FLTA Michael Fichman | Keep The Ball Rolling


Thriving in real estate requires you to be wise and up on your feet at all times. But if you find it hard to keep the ball rolling, perhaps you need to reach out to other experienced people for help. In this episode, Michael Fichman shares how finding the right mentorship has helped him shorten the learning curve and keep a consistent real estate growth. He explains how complementing an effective mentor with the eagerness to learn leads to career goals being achieved in the easiest ways possible. Michael also shares marketing strategies for accomplishing big checks and building solid business partnerships. Tune in to this episode and discover how to keep your head in the real estate game.

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Michael Fichman On How To Keep The Ball Rolling In Real Estate

I’m here with another amazing episode as always. Before I jump into that, let’s talk about what we are doing over at FlipTalk.com. I want you to go over there and check it out. We have the show there back over the last years plus everything new. We have some amazing things going on on the website. You can find out about some mentoring and coaching. You can check out our mastermind community and even apply for that. You can see what we have coming up in the future as far as events and everything else we are doing as a community.

We are growing. We are doing some amazing things. We have some amazing plans. Make sure you check out FlipTalk.com. There’s also a section where you can get some free stuff. If you crack around on there a little bit, you will find some free stuff and it’s always cool. We will be updating that on a regular basis. With that said, I have my guest here. Michael, how are you doing?

I’m doing great. It’s great to see you. Thanks for having me.

Good to see you, too. We get to see a lot of each other. I didn’t get to see you in St. Louis.

We are going to see each other in Chicago. My fiancee’s birthday falls during that spring meeting every year, so I try and appease both parties.


FLTA Michael Fichman | Keep The Ball Rolling


Fiancee’s first.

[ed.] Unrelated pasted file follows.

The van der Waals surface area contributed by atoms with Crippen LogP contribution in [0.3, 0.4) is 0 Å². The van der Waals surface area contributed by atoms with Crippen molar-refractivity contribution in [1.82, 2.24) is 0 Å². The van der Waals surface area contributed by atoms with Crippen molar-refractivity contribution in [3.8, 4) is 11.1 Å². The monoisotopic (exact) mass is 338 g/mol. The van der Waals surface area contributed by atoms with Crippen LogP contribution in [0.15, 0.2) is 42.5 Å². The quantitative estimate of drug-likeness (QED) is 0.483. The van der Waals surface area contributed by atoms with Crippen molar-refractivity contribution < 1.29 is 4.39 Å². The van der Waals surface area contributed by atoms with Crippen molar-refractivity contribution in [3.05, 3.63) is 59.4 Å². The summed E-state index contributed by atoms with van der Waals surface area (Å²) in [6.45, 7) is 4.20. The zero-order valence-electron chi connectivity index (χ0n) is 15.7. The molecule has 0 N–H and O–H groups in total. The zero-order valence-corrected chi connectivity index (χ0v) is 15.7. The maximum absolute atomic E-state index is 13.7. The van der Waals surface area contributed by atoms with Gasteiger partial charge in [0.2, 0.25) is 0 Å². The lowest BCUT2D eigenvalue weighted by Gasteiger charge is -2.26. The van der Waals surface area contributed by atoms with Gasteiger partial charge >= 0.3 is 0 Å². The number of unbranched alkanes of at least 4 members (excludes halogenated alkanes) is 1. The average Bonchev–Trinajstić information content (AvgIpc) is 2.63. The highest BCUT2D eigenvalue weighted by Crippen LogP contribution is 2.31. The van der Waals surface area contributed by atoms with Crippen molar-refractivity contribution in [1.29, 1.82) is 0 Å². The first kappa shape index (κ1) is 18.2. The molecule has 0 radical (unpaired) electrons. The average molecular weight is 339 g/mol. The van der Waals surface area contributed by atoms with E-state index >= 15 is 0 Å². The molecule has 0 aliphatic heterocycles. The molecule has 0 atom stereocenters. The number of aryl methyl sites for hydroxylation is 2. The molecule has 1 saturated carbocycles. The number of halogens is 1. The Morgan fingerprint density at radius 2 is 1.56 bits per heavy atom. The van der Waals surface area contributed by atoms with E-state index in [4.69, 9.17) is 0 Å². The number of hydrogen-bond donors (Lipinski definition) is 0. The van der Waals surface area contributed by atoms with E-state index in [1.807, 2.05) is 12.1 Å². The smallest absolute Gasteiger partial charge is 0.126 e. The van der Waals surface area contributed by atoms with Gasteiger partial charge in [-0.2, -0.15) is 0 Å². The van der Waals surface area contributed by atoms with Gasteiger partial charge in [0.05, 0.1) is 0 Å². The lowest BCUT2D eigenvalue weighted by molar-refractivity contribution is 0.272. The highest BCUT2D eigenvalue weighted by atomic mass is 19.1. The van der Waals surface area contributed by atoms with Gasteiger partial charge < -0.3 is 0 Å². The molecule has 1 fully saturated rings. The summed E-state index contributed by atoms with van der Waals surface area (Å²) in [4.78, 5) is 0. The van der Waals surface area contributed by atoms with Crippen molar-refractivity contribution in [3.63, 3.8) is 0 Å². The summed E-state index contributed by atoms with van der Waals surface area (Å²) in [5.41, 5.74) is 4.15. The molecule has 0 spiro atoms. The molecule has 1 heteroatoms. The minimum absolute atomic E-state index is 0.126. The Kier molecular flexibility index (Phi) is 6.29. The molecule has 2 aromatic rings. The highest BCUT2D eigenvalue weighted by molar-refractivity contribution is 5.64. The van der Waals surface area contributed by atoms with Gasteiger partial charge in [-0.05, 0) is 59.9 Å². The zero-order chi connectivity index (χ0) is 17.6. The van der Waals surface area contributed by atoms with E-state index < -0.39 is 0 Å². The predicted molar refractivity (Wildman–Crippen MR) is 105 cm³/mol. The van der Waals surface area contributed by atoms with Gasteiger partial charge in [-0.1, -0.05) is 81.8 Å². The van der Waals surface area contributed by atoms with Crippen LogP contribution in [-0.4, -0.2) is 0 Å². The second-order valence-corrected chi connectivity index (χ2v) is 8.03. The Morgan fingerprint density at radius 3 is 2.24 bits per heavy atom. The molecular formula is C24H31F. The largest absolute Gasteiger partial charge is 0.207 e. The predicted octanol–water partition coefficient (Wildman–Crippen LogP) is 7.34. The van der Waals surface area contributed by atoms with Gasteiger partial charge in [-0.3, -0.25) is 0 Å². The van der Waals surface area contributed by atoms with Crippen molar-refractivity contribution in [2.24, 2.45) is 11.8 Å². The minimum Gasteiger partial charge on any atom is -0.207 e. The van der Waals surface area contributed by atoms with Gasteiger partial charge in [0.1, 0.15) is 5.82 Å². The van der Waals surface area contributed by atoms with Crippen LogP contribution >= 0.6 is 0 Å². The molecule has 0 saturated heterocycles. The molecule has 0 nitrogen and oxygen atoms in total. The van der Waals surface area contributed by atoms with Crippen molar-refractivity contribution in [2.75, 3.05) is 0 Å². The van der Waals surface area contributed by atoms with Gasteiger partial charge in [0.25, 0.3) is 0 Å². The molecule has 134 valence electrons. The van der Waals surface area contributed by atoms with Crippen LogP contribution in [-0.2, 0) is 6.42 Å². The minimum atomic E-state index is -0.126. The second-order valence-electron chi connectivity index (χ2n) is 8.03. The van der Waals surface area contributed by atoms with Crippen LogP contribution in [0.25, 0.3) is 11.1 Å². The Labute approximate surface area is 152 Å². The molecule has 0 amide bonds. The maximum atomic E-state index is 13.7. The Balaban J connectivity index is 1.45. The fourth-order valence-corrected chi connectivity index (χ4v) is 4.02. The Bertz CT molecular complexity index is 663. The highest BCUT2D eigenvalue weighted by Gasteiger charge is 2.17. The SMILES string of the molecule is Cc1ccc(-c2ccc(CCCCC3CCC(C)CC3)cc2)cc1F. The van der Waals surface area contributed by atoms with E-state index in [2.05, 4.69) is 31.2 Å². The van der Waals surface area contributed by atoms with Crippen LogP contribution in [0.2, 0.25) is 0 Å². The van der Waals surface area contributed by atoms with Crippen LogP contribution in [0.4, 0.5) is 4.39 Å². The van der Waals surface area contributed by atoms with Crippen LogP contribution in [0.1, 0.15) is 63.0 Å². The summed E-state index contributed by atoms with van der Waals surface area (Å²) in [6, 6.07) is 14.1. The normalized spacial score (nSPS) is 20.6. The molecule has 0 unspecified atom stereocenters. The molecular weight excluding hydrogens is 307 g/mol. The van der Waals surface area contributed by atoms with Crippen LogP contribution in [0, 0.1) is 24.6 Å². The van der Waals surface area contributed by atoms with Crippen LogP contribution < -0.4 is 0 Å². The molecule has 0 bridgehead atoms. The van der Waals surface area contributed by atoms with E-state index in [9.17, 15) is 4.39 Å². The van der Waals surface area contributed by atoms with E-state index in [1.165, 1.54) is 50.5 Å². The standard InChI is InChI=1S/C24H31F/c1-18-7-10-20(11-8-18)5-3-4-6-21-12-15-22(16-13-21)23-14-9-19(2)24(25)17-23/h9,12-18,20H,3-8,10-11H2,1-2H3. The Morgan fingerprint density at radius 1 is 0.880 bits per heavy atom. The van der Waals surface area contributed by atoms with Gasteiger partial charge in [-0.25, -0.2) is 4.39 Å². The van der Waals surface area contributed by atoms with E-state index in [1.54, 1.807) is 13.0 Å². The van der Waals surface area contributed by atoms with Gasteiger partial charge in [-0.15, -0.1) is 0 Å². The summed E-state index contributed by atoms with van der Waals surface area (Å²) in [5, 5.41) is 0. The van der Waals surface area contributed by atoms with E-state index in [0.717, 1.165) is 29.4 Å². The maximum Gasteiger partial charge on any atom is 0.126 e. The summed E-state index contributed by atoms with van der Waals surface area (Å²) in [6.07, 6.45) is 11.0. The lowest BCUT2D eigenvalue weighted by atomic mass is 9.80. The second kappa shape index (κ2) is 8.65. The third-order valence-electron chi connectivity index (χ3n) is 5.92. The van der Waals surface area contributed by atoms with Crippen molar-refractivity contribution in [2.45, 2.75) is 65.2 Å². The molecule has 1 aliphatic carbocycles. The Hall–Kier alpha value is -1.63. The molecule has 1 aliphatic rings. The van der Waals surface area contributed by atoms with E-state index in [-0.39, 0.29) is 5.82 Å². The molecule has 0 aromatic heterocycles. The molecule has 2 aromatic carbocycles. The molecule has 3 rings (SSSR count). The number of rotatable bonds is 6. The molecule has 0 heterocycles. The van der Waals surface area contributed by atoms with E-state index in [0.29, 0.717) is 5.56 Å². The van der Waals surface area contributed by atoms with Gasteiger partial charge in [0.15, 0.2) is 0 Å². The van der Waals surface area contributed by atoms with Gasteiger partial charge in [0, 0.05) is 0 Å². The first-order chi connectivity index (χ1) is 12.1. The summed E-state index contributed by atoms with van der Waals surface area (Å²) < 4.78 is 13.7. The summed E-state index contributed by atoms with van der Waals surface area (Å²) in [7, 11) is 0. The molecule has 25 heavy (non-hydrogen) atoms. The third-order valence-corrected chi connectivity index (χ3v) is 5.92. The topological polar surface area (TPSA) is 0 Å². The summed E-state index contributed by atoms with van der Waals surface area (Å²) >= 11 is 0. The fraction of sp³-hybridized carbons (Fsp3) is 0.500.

I agree.

For people who don’t know who you are, first of all, I’m going to refer to you as a gentle giant because you are a fairly nice and large man. That’s just something that I know. With that said, who are you, what are you about, and how did you get started in real estate investing?

I’m Michael Fichman. I’m in the Charlotte, North Carolina market, but originally I come from the Northeast. I’m from Connecticut. I moved down to North Carolina roughly several years ago. I went to UNCW and went to go for accounting. After I graduated, I realized that even though the skillset maybe fit my brain, the work-life balance and everything involved with it did not.

I jumped into the restaurant industry. I’d been doing that, working my way through college, and everything. I was a bartender for a long time. Eventually, I got sick of waking up every day and having ten hours before I went to work. It was maddening, so I started doing some research on things I was interested in, one of which is real estate. My mom was a real estate agent and still is. I grew up around that, but only on the retail side. Once I figured out the investing side, I jumped in with both feet and worked both jobs for a while until I was able to leave bartending. A few years later, here we are.

How did you get started? What was the catalyst? You started checking it out. Did you find a mentor? What was it that got you looking at real estate investing wholesaling, and flipping as an avenue?

I reached out and looked for a mentor. I’m one of those people that believe that you can figure it out on your own. If you can help someone else out in the process to help shorten your learning curve, why not be beneficial to both parties? I had reached out to someone I knew who was doing wholesaling. This was in the whole, “There’s no way you can make money in real estate without spending a bunch of money,” type of my discovery.

He was having a little traction in a different market. I reached out to him because he had lived in Charlotte and asked if he recommended anybody that I could speak to. Long story short, he recommended my business partner, Ed Peugh. I cold-called Ed and offered to work for free in exchange for knowledge. I would work with him every day.

Some days, about 8:00 in the morning until about 3:00 in the afternoon. I would go bartend from 4:00 until 1:00. After meeting once every two weeks, then once a week, then twice a week, we walked through a few deals and decided to go into business together at that point. Almost everything that I was able to learn initially was greatly reduced in terms of time because of my partnership with Ed. I’m beyond thankful that he was willing to take on a new young hustler like me that wanted to soak in everything that I could.